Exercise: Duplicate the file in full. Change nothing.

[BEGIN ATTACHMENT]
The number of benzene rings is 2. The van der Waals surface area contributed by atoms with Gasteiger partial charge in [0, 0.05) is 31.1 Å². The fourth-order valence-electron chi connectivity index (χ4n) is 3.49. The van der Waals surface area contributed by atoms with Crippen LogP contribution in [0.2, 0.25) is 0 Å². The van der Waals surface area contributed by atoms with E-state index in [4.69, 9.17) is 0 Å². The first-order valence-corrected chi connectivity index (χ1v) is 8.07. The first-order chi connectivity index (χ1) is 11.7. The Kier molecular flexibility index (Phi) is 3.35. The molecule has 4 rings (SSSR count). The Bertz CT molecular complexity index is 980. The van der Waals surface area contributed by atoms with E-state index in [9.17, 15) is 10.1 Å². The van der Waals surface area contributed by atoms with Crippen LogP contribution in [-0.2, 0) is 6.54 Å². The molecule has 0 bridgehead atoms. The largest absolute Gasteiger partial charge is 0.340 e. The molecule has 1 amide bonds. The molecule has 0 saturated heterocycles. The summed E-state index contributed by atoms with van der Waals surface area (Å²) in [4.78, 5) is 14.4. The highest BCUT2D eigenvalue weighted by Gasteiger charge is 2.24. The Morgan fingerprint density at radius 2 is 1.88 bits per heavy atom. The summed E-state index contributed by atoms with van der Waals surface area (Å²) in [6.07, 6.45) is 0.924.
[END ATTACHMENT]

The number of benzene rings is 2. The van der Waals surface area contributed by atoms with Gasteiger partial charge in [0, 0.05) is 31.1 Å². The fourth-order valence-electron chi connectivity index (χ4n) is 3.49. The van der Waals surface area contributed by atoms with Crippen LogP contribution in [0.2, 0.25) is 0 Å². The van der Waals surface area contributed by atoms with E-state index in [4.69, 9.17) is 0 Å². The first-order valence-corrected chi connectivity index (χ1v) is 8.07. The first-order chi connectivity index (χ1) is 11.7. The Kier molecular flexibility index (Phi) is 3.35. The molecule has 4 rings (SSSR count). The Bertz CT molecular complexity index is 980. The van der Waals surface area contributed by atoms with E-state index in [9.17, 15) is 10.1 Å². The van der Waals surface area contributed by atoms with Crippen LogP contribution in [-0.2, 0) is 6.54 Å². The molecule has 0 bridgehead atoms. The largest absolute Gasteiger partial charge is 0.340 e. The molecule has 1 amide bonds. The molecule has 0 saturated heterocycles. The summed E-state index contributed by atoms with van der Waals surface area (Å²) in [4.78, 5) is 14.4. The highest BCUT2D eigenvalue weighted by Gasteiger charge is 2.24. The Morgan fingerprint density at radius 2 is 1.88 bits per heavy atom. The summed E-state index contributed by atoms with van der Waals surface area (Å²) in [6.07, 6.45) is 0.924.